Thus driven to reside within the Pale, they took to thriving amidst that fog-shrouded realm, and few would ever know of their presence.

Such was the way of things; this they accepted as divine.

Who knew, though, if such would hold with time.

Nonetheless the Ke’esa Mer would remain, be it in one form or another.
Head tilting at the shift, Malath Kaal cast his mind afar and sent his power across the shard--adrift. In moments he found his targets, and in an instant, they were changed and called. Yet none would know, 'cept the Eldest, that they'd been summoned anywhere at all. Smiling to himself, that Deity reappeared at Ahtziri's side, where he ran a finger across her cheek. This done, he met her eyes, and his own gaze was severe and strangely bleak.

"You must go," he said, but his aura refused even to explain. With those words spoken he turned and began to drift back from whence he'd come and his counterpart did the same in the opposite direction, their business concluded for now.

Uwné, God of Crafting


Ahtziri’s Bizai’i Adventure: To Uwné!

“Move it! You can die when I let you!” Aelitia yelled at the huddled column of people. They looked haggard and beaten, but soon they would be safe. They just had to get through this night... and just this night it had to start storming. “You, move it!” Aelitia yelled again at someone who started straggling, and then the whole column of people froze in place as howls echoed through the night air.

Aelitia and her hunters didn’t freeze. They had heard those howls before. “What, do you all want to be monster food? Move it!” She yelled again. The people continued on as she drew an arrow from her quiver and held it in her other hand. Ready to have it drawn. Quite forcefully she pushed people along. There were only seven hunters. Not nearly enough to protect the fifty-something people.

A howl. A scream. Panic rippled across the group. From behind her people started to run through the mud. “Wolf!” Someone yelled. Aelitia started running towards the back of the group. Pushing people aside. She saw its eyes glowing in the dark.

“Uwné hear my plea
Maker of my bow and arrow
May their edge never falter
May my hand never fail”

She released the arrow at the end of her prayer. It’s silver head and shaft glowed a fiery red as it streaked through the dark night. It struck true. The beast’s fur ignited in a blaze. It yelped and shrieked as it started running away into the dark. One man passed her from behind her. She stopped him with one arm.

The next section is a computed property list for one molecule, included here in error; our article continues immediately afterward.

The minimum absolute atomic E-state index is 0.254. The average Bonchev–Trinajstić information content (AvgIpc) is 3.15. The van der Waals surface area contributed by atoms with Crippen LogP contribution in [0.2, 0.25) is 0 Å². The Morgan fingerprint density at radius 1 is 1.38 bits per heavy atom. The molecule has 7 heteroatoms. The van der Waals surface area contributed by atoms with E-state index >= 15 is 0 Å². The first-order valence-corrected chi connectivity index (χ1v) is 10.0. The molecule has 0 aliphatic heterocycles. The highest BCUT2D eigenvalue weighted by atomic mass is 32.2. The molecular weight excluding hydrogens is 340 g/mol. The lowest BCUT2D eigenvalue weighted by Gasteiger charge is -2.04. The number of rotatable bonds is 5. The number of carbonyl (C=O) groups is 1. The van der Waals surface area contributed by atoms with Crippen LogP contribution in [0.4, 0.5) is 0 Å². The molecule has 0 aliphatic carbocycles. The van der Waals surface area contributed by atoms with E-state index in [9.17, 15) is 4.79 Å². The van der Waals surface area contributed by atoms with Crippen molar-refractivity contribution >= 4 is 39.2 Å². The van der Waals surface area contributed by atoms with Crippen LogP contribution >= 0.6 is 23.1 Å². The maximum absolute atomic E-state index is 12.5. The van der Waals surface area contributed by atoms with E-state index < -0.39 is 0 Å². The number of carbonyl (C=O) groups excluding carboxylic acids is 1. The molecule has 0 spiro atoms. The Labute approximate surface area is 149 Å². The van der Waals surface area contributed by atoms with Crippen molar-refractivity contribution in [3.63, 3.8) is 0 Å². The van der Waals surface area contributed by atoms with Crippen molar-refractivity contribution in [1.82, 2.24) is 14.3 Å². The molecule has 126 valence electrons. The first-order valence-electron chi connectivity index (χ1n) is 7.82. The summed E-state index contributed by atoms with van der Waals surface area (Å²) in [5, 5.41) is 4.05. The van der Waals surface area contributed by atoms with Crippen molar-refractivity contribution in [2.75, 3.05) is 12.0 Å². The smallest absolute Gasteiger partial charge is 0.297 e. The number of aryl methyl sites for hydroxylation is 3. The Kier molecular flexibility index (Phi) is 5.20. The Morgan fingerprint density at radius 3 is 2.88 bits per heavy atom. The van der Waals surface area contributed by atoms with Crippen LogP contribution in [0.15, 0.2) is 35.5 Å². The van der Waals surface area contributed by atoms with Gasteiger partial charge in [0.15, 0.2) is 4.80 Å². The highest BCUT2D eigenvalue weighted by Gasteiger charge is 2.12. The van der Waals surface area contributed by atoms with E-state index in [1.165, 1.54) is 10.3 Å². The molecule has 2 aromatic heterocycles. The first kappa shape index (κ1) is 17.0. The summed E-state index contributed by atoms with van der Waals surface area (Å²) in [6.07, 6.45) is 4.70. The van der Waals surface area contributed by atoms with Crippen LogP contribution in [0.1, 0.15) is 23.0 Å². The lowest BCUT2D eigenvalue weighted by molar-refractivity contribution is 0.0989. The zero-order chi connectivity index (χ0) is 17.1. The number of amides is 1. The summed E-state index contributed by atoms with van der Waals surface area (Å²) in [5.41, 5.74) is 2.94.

“We have to burn our dead!” He said. “Or they’ll never reach the after-“


“Do you want all of your people to burn!?” Aelitia yelled at him. Her hand imprint was bright red on the man’s cheek. With a small cut where her silver ring hit the skin. “Because if you really want to die then at least do everyone a favor and hurl yourself at the wolf monsters! If you want them to live you listen to me. And I say you will fucking move!” She shoved him away again to walk.

It was already too late. More glowing eyes peered through the darkness. Aelitia raised her bow, a beautiful silvery weapon. Its limbs forged to look like overlapping, silvery lotus petals. She loosed her nocked arrow, silvery filaments of its light spilling out like cracks into the darkness, and as they unfurled like vines reaching for the morning sun they seared away the mangy scraps of gristle and fur that passed them by. As they spilled forth a temporary celestial luminance was created by their refulgence--casting light down upon the area like one of the stars they were modeled after and hanging like a beacon of safety for the haggard throng of humans moving as quickly as their feet would take them before the storm descended on them all.

From the distance, however, was a different kind of light: a searing, ominous amaranthine streaked its way across the night sky, stopping just in front of the hunters, back turned, and leaning down to the Abiktu that were suddenly no longer the ravening and snarling pack of mindless beasts of before, but lost pups reunited with their mother.